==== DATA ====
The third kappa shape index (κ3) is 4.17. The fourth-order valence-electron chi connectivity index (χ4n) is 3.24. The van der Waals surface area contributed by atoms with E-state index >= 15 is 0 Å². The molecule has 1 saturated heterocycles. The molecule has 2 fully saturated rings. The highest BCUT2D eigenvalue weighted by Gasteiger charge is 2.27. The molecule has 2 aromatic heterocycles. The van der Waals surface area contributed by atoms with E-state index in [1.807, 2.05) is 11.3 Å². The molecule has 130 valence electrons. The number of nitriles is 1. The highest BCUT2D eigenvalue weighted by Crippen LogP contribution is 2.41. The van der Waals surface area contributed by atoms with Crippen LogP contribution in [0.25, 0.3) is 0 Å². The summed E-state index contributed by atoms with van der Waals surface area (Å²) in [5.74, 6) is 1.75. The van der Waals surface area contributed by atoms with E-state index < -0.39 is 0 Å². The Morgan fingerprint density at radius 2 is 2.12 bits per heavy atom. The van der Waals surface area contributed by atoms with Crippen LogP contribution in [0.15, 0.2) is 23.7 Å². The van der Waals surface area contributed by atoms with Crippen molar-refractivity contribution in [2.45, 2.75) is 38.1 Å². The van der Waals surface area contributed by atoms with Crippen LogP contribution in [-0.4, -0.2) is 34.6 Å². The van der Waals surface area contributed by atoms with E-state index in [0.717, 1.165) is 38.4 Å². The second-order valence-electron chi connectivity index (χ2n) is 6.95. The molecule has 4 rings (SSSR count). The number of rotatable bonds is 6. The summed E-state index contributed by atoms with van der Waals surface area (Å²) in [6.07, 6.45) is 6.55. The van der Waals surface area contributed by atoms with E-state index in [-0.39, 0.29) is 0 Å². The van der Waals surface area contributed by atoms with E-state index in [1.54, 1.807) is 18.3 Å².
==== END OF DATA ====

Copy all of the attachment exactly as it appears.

The third kappa shape index (κ3) is 4.17. The fourth-order valence-electron chi connectivity index (χ4n) is 3.24. The van der Waals surface area contributed by atoms with E-state index >= 15 is 0 Å². The molecule has 1 saturated heterocycles. The molecule has 2 fully saturated rings. The highest BCUT2D eigenvalue weighted by Gasteiger charge is 2.27. The molecule has 2 aromatic heterocycles. The van der Waals surface area contributed by atoms with E-state index in [1.807, 2.05) is 11.3 Å². The molecule has 130 valence electrons. The number of nitriles is 1. The highest BCUT2D eigenvalue weighted by Crippen LogP contribution is 2.41. The van der Waals surface area contributed by atoms with Crippen LogP contribution in [0.25, 0.3) is 0 Å². The summed E-state index contributed by atoms with van der Waals surface area (Å²) in [5.74, 6) is 1.75. The van der Waals surface area contributed by atoms with E-state index < -0.39 is 0 Å². The Morgan fingerprint density at radius 2 is 2.12 bits per heavy atom. The van der Waals surface area contributed by atoms with Crippen LogP contribution in [0.15, 0.2) is 23.7 Å². The van der Waals surface area contributed by atoms with Crippen molar-refractivity contribution in [2.45, 2.75) is 38.1 Å². The van der Waals surface area contributed by atoms with Crippen LogP contribution in [-0.4, -0.2) is 34.6 Å². The van der Waals surface area contributed by atoms with E-state index in [0.717, 1.165) is 38.4 Å². The second-order valence-electron chi connectivity index (χ2n) is 6.95. The molecule has 4 rings (SSSR count). The number of rotatable bonds is 6. The summed E-state index contributed by atoms with van der Waals surface area (Å²) in [6.07, 6.45) is 6.55. The van der Waals surface area contributed by atoms with E-state index in [-0.39, 0.29) is 0 Å². The van der Waals surface area contributed by atoms with E-state index in [1.54, 1.807) is 18.3 Å².